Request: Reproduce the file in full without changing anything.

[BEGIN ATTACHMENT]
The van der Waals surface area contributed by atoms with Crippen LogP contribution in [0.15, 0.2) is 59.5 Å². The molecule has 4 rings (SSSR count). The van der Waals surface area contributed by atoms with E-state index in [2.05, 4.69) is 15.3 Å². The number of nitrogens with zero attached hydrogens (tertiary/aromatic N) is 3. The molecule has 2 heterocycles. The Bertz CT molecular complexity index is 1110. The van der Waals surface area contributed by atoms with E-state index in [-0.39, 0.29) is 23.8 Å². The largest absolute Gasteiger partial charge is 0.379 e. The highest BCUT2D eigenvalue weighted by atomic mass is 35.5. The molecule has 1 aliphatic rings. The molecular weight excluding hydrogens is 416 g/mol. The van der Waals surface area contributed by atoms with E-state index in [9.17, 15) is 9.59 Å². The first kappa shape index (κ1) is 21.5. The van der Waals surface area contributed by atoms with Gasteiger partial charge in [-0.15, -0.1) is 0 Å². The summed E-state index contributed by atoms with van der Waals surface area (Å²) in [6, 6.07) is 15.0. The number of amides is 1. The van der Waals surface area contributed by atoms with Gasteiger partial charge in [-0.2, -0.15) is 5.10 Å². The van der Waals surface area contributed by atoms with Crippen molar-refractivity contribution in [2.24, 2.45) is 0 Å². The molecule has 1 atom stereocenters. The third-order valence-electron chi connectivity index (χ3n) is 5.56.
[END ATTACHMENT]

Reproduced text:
The van der Waals surface area contributed by atoms with Crippen LogP contribution in [0.15, 0.2) is 59.5 Å². The molecule has 4 rings (SSSR count). The van der Waals surface area contributed by atoms with E-state index in [2.05, 4.69) is 15.3 Å². The number of nitrogens with zero attached hydrogens (tertiary/aromatic N) is 3. The molecule has 2 heterocycles. The Bertz CT molecular complexity index is 1110. The van der Waals surface area contributed by atoms with E-state index in [-0.39, 0.29) is 23.8 Å². The largest absolute Gasteiger partial charge is 0.379 e. The highest BCUT2D eigenvalue weighted by atomic mass is 35.5. The molecule has 1 aliphatic rings. The molecular weight excluding hydrogens is 416 g/mol. The van der Waals surface area contributed by atoms with E-state index in [9.17, 15) is 9.59 Å². The first kappa shape index (κ1) is 21.5. The van der Waals surface area contributed by atoms with Gasteiger partial charge in [-0.15, -0.1) is 0 Å². The summed E-state index contributed by atoms with van der Waals surface area (Å²) in [6, 6.07) is 15.0. The number of amides is 1. The van der Waals surface area contributed by atoms with Gasteiger partial charge in [-0.2, -0.15) is 5.10 Å². The van der Waals surface area contributed by atoms with Crippen molar-refractivity contribution in [2.24, 2.45) is 0 Å². The molecule has 1 atom stereocenters. The third-order valence-electron chi connectivity index (χ3n) is 5.56.